The "Dirty Dozen" is not just the name of an action film from the 1960s. It's also the name of the list the IRS puts out each year documenting the most common tax scams. For the past two years, identity theft has topped the list. That's when thieves first steal someone's identity and then steal their tax refund by filing a fraudulent return.
The National Football League has been confronting questions about head injuries and the danger of concussions among its players. But football is a contact sport beginning at a much younger age, and many states are implementing - or at least considering new policies - to protect student athletes from head injuries.
From Syria to Afghanistan, to Russia and Ukraine, the United States finds itself confronting some major foreign policy challenges. There are old rivalries and new one testing the limits of the United States.
NPR social science correspondent Shankar Vedantam regularly joins us to talk about matters related to individual and organizational behavior, but today, he's found some new research that's relevant to the way we think about foreign conflicts and he's in our studios. Shankar, welcome back.
SXSW Interactive Festival attendees crowd the Austin Convention Center at the 2013 event. The festival's typically sprawling range of topics this year took a turn toward online privacy and surveillance implications.
Former NSA contractor Edward Snowden will speak via videoconference to the attendees of South by Southwest Interactive later this morning, and you can bet a much wider audience than just those here in Austin will be watching.
Plot lines adorn the walls of 221B Baker Street, a Sherlock Holmes-themed coffee shop in Shanghai.
Credit Frank Langfitt / NPR
Parts of 221B Baker Street have a shrine-like quality and feature photos of Benedict Cumberbatch, the handsome British actor who plays Holmes on the BBC series <em>Sherlock</em>. Ninety-percent of the customers are women.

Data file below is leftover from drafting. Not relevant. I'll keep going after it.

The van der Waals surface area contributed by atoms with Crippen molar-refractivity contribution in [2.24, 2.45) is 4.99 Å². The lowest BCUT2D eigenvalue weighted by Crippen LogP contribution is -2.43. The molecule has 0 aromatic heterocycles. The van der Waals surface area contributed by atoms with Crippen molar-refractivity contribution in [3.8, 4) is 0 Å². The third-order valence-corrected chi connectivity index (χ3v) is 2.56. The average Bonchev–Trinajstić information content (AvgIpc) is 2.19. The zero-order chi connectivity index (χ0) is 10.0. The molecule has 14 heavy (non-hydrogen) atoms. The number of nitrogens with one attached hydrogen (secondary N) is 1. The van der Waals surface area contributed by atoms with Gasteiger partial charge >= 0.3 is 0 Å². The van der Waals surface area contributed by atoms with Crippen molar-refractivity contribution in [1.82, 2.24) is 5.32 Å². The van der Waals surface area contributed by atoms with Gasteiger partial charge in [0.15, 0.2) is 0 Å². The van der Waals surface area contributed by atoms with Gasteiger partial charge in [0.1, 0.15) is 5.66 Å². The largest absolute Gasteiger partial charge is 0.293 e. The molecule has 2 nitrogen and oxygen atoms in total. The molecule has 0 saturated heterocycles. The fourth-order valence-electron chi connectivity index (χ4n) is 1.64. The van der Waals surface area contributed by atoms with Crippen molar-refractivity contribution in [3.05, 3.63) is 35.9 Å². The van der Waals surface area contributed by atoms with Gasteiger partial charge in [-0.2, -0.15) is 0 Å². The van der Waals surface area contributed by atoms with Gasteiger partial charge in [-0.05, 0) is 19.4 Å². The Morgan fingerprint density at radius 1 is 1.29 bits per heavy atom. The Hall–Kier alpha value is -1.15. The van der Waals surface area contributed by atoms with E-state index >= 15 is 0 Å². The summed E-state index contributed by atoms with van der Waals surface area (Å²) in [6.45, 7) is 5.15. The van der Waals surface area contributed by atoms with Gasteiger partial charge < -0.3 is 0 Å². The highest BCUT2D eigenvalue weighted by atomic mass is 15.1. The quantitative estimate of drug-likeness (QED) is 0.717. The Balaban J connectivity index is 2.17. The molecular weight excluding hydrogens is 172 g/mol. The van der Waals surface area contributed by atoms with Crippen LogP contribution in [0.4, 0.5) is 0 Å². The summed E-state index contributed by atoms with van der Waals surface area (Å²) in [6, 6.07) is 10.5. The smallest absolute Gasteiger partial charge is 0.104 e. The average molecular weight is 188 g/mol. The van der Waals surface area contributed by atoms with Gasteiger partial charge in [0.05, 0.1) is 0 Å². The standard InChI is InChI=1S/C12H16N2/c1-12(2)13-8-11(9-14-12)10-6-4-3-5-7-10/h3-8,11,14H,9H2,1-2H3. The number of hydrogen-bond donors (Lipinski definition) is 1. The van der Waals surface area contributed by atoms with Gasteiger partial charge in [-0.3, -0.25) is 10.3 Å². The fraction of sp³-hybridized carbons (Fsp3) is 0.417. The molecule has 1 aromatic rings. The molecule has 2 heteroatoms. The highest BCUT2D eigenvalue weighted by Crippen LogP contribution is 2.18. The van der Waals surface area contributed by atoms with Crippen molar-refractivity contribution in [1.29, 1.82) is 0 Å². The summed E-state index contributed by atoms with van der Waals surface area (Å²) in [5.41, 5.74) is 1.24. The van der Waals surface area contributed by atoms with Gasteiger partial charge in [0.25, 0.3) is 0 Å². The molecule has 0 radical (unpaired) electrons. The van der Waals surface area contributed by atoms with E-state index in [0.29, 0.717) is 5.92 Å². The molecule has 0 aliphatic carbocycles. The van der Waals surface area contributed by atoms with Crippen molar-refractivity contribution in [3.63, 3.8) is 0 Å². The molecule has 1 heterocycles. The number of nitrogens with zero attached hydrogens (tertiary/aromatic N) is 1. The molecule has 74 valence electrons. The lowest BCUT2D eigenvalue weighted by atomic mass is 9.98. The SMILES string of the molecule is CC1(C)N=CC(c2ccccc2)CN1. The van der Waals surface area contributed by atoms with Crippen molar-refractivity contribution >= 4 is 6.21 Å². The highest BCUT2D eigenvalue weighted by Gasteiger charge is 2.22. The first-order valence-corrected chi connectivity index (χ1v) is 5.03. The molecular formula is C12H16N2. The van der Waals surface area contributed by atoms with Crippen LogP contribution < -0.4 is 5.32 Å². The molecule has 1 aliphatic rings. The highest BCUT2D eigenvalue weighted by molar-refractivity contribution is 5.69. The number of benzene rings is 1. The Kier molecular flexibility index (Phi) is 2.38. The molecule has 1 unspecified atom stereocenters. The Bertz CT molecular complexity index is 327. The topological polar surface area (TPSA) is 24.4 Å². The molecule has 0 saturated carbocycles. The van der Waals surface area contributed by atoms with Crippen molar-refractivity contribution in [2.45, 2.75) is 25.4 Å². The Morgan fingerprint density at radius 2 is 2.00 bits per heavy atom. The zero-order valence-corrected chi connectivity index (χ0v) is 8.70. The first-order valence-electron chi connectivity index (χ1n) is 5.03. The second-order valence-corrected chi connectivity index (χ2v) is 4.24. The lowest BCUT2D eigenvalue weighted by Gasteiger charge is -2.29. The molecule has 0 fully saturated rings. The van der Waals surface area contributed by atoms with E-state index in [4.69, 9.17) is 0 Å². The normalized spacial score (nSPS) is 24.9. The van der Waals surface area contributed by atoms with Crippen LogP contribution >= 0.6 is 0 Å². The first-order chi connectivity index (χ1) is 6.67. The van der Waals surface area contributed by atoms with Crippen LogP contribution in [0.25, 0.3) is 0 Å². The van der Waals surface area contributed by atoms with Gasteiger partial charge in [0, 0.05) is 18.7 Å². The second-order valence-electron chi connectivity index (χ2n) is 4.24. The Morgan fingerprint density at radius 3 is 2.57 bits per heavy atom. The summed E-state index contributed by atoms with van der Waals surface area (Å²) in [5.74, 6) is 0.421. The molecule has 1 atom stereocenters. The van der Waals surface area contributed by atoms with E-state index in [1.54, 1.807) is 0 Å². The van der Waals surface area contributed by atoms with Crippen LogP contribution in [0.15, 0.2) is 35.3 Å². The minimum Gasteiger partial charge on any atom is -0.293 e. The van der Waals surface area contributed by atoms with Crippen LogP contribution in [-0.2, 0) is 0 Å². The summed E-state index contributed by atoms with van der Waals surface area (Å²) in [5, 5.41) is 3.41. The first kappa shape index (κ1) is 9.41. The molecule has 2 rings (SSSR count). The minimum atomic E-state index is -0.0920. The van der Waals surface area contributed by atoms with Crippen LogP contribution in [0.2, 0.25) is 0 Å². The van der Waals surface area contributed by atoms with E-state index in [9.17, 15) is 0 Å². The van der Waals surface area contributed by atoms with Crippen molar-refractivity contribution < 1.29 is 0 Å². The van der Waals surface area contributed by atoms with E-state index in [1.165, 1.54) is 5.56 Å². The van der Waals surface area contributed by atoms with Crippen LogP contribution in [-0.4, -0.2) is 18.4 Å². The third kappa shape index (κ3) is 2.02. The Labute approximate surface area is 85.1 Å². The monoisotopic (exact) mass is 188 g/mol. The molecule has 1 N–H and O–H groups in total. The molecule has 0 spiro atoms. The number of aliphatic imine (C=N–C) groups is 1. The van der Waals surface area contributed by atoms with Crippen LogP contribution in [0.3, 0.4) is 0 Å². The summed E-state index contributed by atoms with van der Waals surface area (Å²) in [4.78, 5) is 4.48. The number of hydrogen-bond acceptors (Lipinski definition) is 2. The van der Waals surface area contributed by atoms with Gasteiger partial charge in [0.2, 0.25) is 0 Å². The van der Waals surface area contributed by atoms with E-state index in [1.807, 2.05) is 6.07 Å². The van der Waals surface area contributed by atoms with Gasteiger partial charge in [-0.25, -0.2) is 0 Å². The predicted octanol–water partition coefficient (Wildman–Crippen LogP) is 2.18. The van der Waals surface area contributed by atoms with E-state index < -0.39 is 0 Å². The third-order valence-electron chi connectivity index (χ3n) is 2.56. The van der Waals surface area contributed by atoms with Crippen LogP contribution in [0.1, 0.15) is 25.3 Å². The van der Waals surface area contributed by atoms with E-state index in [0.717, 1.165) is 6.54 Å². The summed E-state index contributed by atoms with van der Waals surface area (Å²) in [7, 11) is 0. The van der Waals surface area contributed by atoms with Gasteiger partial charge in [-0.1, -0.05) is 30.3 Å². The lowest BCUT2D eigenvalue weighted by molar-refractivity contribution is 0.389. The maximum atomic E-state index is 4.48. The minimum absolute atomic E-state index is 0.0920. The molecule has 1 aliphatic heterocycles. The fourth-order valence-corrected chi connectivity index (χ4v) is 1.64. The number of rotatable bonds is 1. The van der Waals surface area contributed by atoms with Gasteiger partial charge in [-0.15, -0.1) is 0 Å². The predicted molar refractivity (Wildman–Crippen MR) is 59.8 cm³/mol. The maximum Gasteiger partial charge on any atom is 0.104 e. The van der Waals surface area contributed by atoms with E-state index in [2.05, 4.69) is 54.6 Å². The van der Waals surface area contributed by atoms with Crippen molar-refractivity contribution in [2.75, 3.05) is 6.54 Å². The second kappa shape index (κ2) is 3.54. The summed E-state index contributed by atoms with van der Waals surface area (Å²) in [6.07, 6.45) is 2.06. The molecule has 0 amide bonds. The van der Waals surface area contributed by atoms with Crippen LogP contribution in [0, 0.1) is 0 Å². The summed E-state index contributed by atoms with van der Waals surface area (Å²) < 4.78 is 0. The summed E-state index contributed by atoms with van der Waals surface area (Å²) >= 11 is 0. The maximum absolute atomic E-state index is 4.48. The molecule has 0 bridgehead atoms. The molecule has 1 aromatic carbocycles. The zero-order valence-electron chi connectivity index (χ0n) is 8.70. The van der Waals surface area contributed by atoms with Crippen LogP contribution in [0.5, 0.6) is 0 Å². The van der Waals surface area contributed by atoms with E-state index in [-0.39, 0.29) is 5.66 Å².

What do an eccentric British detective, a cut-throat Washington pol and a bunch of nerds at Caltech have in common?
They are characters in some of the most popular foreign TV shows in China.
Over the past five years, The Big Bang Theory alone has been streamed more than 1.3 billion times. To appreciate how much some young Chinese love the BBC series, Sherlock, step inside 221B Baker Street. That's Holmes' fictitious address in London as well as the name of a café that opened last year in Shanghai's former French Concession.
It's an hour before suppertime, and the line outside Lone Oak First Baptist Church in Paducah, Ky., is wrapped around the building. The people are waiting for more than a Bible sermon; there's a raffle tonight. Twenty-five guns are up for grabs.
There's nothing new about gun raffles in Kentucky, even at a church. Last year, there were 50 events like this one in the state. The Kentucky Baptist Convention says it's a surefire way to get new people through church doors.
ReBOUND Residential in Florida has bought multiple properties like this one, a formerly bank-owned home in Sunrise, Fla., as investment properties. The houses are now bringing steady returns as rentals.
It's taken several years, but in many parts of the country, home prices are nearly back to where they were at the peak. In places like Florida, where the housing recession hit hard, home prices rose last year by one-fifth or more.
A major factor in the price rise is hedge funds, private equity firms and other large investors. They've moved aggressively into the residential market over the past two years, buying tens of thousands of distressed properties, often at bargain prices.
Teenagers put a lot of stock in what their peers are doing, and parents are forever trying to push back against that influence. But with the advent of social media, hanging out with the wrong crowd can include not just classmates, but teenagers thousands of miles away on Instagram, Snapchat and Facebook.
Originally published on Mon March 10, 2014 5:01 am
Too many poor people in the U.S. lack access to lawyers when they confront major life challenges, including eviction, deportation, custody battles and domestic violence, according to a new report by advocates at Columbia Law School's Human Rights Clinic.